Using F-Reorganizations Strategically in Mergers and Acquisitions Transactions
Avoiding problems with an SMLLC
This article reviews the benefits of considering the use of F-reorganization in mergers and acquisitions in addition to the more familiar disregarded entities (DEs) or single member limited liability company (SMLLC). F-reorganization can be used to overcome specific challenges, particularly as they relate to an SMLLC.
Many practitioners are familiar with the benefit of using disregarded entities (DEs) or single-member limited liability companies (SMLLCs) in structuring merger and acquisition transactions. However, advisors should also consider the advantages of using F-reorganizations to solve certain problems that can be encountered when forming a SMLLC.
An F-reorganization is a tax-free reorganization under IRC 368(a)(1)(F). Â It is typically defined as a mere change in identity, form,, or place of organization. An F-reorganization is very useful when the target-selling corporation has a business or tax reason to implement a DE, but there are impediments to forming a SMLLC. Â Common problems encountered when forming a DE can vary from obtaining legal consents, incurring transfer taxes, tax burdens under IRC 338(h)(10) sales, and regulatory hurdles such as deemed change in control in healthcare transactions. Â The usual manner to implement a DE is commonly called a â€śdropdown.â€ť A drop-down occurs when the target transfers assets/liabilities into a SMLLC. The F-reorganization can effectively achieve the same result as a dropdown while avoiding some of the negative consequences of a dropdown mentioned above.
A common example of using an F-reorganization would involve a transaction where the seller is an S-corporation. Â Assume further that the selling S-corp and buyer are considering making a IRC 338(h)(10) election or a drop down, but are faced with the rigidity of the election and obtaining hundreds of legal consents if a drop down is utilized. Â The F-reorganization action plan would have the shareholders of the S-corp form a new holding company and make a valid S-election, and the shareholders would contribute the shares of the selling S-corp to the new holding company. Â Assuming all other criteria are met, this is typically deemed to be a valid F-reorganization under Revenue Ruling 64-250. Â The holding company then makes a Q-sub S election for the S-corp subsidiary, and then make an election under state law to convert to an LLC. Thus, you now have the desired result of an S-corporation, which owns 100 percent of an LLC, without triggering any of the negative consequences of a dropdown. As stated earlier, this places the seller in a position where they can have flexibility to do the following:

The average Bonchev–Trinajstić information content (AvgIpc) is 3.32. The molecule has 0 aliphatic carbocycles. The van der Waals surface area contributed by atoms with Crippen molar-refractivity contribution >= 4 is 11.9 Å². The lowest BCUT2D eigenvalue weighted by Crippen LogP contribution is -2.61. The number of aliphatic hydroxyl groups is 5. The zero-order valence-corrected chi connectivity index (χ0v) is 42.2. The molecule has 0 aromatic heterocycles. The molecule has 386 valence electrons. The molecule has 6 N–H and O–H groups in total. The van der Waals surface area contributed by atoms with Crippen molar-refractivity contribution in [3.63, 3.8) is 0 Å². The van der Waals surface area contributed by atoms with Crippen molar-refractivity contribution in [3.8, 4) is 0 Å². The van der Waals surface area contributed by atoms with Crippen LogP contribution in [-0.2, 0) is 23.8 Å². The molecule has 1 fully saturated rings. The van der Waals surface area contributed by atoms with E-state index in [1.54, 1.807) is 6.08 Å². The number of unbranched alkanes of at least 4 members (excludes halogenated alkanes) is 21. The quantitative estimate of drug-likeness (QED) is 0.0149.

- Avoid obtaining legal consents or incurring transfer taxes via a drop down.
- Be able to structure the sale of the LLC interests which avoids the rigidity of a 338(h)(10) election, including the requirements on greater than or equal to 80 percent sale, taxing the entire gain and meeting the qualified stock purchase requirements.
[author] [author_image timthumb=’on’]http://m.c.lnkd.licdn.com/mpr/mpr/shrink_200_200/p/5/000/1eb/3b6/2ff198b.jpg[/author_image] [author_info]This article was originally written byÂ Vince EgetÂ and published on the website ofÂ Bennett Thrasher, an Atlanta-based, full-service certified public accounting and consulting firm. Â You can reach Vince at firstname.lastname@example.org or 770.396.2200. [/author_info] [/author]